Police spies targeting campaign groups across Europe are the focus of a European Parliament event on 6th September, where MEPs will hear from activists directly affected by undercover police, along with experts on state surveillance.

Among those speaking is Kate Wilson, deceived into a relationship by undercover officer Mark Kennedy. The unmasking of Kennedy as a ‘spycop’ in 2010 triggered a spate of revelations about undercover police activity and behaviour, and Kennedy himself is known to have operated in at least a dozen European countries. “I have been the subject of systematic surveillance and violations of my intimacy, my right to privacy, and my bodily integrity, for at least the last 18 years by police forces that are cooperating across European borders,” Ms Wilson comments.

Speaker and spycop target Jason Kirkpatrick describes the lack of judicial oversight in undercover operations: “When the state wants to tap someone’s phone, usually a judge’s permission is needed. But police agencies across Europe have found a trick to avoid all oversight and accountability by requesting the use of foreign undercover police to cross borders to act as political police. The truth we have recently exposed is just the tip of the iceberg.”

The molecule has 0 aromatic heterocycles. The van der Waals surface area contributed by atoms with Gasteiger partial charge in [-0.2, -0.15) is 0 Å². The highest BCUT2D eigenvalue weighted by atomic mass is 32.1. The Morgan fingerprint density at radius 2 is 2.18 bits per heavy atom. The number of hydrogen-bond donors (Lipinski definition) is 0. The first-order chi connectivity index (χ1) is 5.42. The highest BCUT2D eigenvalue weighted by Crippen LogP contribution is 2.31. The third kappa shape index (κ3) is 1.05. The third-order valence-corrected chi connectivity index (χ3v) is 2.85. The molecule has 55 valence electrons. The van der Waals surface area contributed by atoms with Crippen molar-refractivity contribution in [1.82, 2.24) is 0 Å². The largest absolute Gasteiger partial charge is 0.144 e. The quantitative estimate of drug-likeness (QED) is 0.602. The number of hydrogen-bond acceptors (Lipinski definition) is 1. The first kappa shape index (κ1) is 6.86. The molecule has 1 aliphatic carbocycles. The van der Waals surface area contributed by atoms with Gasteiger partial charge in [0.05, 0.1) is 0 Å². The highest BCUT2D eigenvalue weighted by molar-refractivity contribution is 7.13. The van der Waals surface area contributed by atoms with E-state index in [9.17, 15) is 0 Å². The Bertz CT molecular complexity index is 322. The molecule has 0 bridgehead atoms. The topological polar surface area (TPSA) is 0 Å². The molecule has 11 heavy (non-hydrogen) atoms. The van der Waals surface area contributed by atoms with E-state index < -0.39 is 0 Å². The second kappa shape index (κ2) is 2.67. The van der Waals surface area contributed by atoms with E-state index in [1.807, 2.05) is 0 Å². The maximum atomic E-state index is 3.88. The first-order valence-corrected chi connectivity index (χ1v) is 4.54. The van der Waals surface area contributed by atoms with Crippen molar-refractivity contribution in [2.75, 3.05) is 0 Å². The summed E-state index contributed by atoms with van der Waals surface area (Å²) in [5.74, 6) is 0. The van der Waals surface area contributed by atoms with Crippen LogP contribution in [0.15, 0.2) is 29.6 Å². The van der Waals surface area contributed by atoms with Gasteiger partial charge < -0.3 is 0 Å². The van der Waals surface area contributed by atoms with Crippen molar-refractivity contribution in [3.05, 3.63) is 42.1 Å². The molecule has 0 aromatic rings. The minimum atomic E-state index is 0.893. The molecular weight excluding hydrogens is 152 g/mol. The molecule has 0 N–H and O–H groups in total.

A public inquiry into undercover policing in the UK is currently in progress, with campaign groups calling for its remit to be expanded to include UK undercover operations in continental Europe.
Event organisers, meanwhile, believe the coordination of undercover activities between European states requires a coordinated response to defend the right to protest as a requirement for healthy democracy.

The event is hosted by Dublin MEP Lynn Boylan, who said, “The organisations and activists targeted by these transnational undercover operations were peaceful protest movements. It is very worrying that European police forces feel that it is appropriate to waste police funds on targeting peaceful activist groups.”

Spycops under the spotlight at European Parliament